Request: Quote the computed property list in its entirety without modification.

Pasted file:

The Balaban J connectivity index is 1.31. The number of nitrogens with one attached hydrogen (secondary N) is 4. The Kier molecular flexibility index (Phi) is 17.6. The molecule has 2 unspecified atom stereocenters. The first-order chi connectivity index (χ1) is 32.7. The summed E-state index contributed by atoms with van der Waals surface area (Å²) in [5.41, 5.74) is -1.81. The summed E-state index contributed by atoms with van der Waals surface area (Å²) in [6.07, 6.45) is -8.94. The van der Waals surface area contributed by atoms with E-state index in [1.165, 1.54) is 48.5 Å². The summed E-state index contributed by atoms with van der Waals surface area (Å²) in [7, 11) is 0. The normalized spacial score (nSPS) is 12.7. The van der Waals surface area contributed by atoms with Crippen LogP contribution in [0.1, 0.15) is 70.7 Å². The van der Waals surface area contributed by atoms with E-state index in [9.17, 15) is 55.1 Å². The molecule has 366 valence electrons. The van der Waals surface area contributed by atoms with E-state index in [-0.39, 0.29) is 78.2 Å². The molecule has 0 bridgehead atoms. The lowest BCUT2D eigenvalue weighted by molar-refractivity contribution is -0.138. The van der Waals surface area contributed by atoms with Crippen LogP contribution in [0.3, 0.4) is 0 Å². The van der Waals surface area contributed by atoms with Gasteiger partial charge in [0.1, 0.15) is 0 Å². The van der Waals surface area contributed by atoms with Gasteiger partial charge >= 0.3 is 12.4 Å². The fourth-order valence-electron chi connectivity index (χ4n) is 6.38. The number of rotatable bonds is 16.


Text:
The Balaban J connectivity index is 1.31. The number of nitrogens with one attached hydrogen (secondary N) is 4. The Kier molecular flexibility index (Phi) is 17.6. The molecule has 2 unspecified atom stereocenters. The first-order chi connectivity index (χ1) is 32.7. The summed E-state index contributed by atoms with van der Waals surface area (Å²) in [5.41, 5.74) is -1.81. The summed E-state index contributed by atoms with van der Waals surface area (Å²) in [6.07, 6.45) is -8.94. The van der Waals surface area contributed by atoms with E-state index in [1.165, 1.54) is 48.5 Å². The summed E-state index contributed by atoms with van der Waals surface area (Å²) in [7, 11) is 0. The normalized spacial score (nSPS) is 12.7. The van der Waals surface area contributed by atoms with Crippen LogP contribution in [0.1, 0.15) is 70.7 Å². The van der Waals surface area contributed by atoms with E-state index in [9.17, 15) is 55.1 Å². The molecule has 366 valence electrons. The van der Waals surface area contributed by atoms with E-state index in [-0.39, 0.29) is 78.2 Å². The molecule has 0 bridgehead atoms. The lowest BCUT2D eigenvalue weighted by molar-refractivity contribution is -0.138. The van der Waals surface area contributed by atoms with Crippen LogP contribution in [0.3, 0.4) is 0 Å². The van der Waals surface area contributed by atoms with Gasteiger partial charge in [0.1, 0.15) is 0 Å². The van der Waals surface area contributed by atoms with Gasteiger partial charge >= 0.3 is 12.4 Å². The fourth-order valence-electron chi connectivity index (χ4n) is 6.38. The number of rotatable bonds is 16.